This CD, the last by the Wynton Marsalis Septet to feature Marcus Roberts on piano throughout, pivots around the title piece, which is subtitled “The Bittersweet Saga of Sugar Cane and Sweetie Pie.” This work is Wynton’s first extended composition on record. In an introductory monologue peppered with the wry humor and insight that characterize so much of his music, Wynton remarks that the story of the mythic lovers Sugar Cane and Sweetie Pie is about “two people becoming one very delicious slice of spirit, but never losing the things that make them individual.” Sound like a formula for the best sort of jazz swing and improvisation? Indeed it is. The musicians pursue it here, in Wynton’s words, through “the sidetracks and backstreets along which emotion travels.”
|Ensemble||Wynton Marsalis Septet|
|Release Date||May 19th, 1992|
|Formats||CD, Digital Download|
|Monologue For Sugar Cane And Sweetie Pie||5:59||Play|
|And The Band Played On||5:23||Play|
|The Jubilee Suite||12:21||Play|
|Sometimes It Goes Like That||7:14||Play|
Music exists for the purpose of giving our humanity audible charisma. As this recording proves, Wynton Marsalis continues to make even more explicit those human vistas of jazz that exemplify its ongoing revitalization. That revitalization calls upon the best of the art and reinterprets it with affection and adventure of the sort that corresponds to the serious listener’s mood for a classic. Marsalis is quite successfully working at a vision in which there is an organic relationship between the power of the jazz pen and the members of his group. And as we repeatedly listen to the title track, we realize that no one has ever achieved their sustained development of a long composition for small band that Marsalis does in this performance of nearly 40 minutes. It is a work so masterful and so perfectly integrated that Marsalis has done himself and his art quite proud. If you want to know what makes his recording an event, play that first.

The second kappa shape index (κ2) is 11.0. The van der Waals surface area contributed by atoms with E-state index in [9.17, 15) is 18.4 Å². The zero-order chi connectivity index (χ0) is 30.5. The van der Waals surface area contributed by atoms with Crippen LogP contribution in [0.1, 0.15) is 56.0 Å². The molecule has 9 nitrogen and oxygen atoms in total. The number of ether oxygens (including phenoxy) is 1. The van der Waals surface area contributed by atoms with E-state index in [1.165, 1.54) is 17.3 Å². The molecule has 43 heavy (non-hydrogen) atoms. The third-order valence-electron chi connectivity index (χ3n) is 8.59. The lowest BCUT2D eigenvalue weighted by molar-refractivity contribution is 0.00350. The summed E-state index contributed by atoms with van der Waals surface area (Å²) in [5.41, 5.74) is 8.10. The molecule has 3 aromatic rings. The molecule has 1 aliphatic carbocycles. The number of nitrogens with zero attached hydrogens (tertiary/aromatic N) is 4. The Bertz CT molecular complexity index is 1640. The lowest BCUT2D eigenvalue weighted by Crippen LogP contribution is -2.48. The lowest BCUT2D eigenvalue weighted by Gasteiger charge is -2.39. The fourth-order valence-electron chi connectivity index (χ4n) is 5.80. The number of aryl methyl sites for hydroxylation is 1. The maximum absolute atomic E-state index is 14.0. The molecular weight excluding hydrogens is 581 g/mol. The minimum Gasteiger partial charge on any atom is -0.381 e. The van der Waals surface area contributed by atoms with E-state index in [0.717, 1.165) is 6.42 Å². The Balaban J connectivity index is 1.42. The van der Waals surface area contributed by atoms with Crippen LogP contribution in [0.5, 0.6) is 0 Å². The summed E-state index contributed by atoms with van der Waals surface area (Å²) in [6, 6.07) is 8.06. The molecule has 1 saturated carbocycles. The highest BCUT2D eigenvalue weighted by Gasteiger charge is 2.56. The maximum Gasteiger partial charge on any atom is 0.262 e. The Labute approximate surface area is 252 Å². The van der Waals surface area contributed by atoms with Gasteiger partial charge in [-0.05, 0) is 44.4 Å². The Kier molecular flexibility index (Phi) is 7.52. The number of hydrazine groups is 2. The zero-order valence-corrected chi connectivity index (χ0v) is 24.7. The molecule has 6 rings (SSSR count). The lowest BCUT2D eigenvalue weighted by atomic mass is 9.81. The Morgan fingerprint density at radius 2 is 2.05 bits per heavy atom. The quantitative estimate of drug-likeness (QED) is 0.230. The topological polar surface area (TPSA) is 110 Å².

Yet this musical monument came about as the result of more than a light bulb flashing on in Marsalis’ head. When closely examined, the trumpeter’s career has much in common with Harold Greenberg’s observations about Matisse: “Like any other artist, Matisse worked at first in borrowed styles; but if he appears to have proceeded rather slowly toward the discovery of his own unique self, it was less out of lack of self-confidence than because of very sophisticated scruples about his truth. He had to make sure, before he could move toward independence, that he really felt differently and had different things to say than did those artists whom he admired and by whom he was influenced. He went on doubting himself…and he continued to hesitate long after had had broken with the impressionist canon of the well-made picture. His hesitations were openly confessed – but they had to do with the exceptional mastery of his craft that he finally acquired.”
Marsalis arrived in jazz with both a technical fluidity that had little precedent and an acknowledged authority in European concert music that no jazz musician before him had ever possessed. At the same time, the trumpeter was critical of his own jazz work and of the obstacles to learning how to play jazz. “Coming from New Orleans, he was immersed in the blues tradition, but having grown up during the fusion era, he had no awareness of the importance of the blues to jazz. Though well schooled in harmony, he knew little about how to apply it during an improvisation, and worried over his ability to swing on the level of the art’s masters, living or dead. But he was a man ready to endure the isolation and the feeling of impotence that are inevitable when one chooses to learn formidable amounts of information.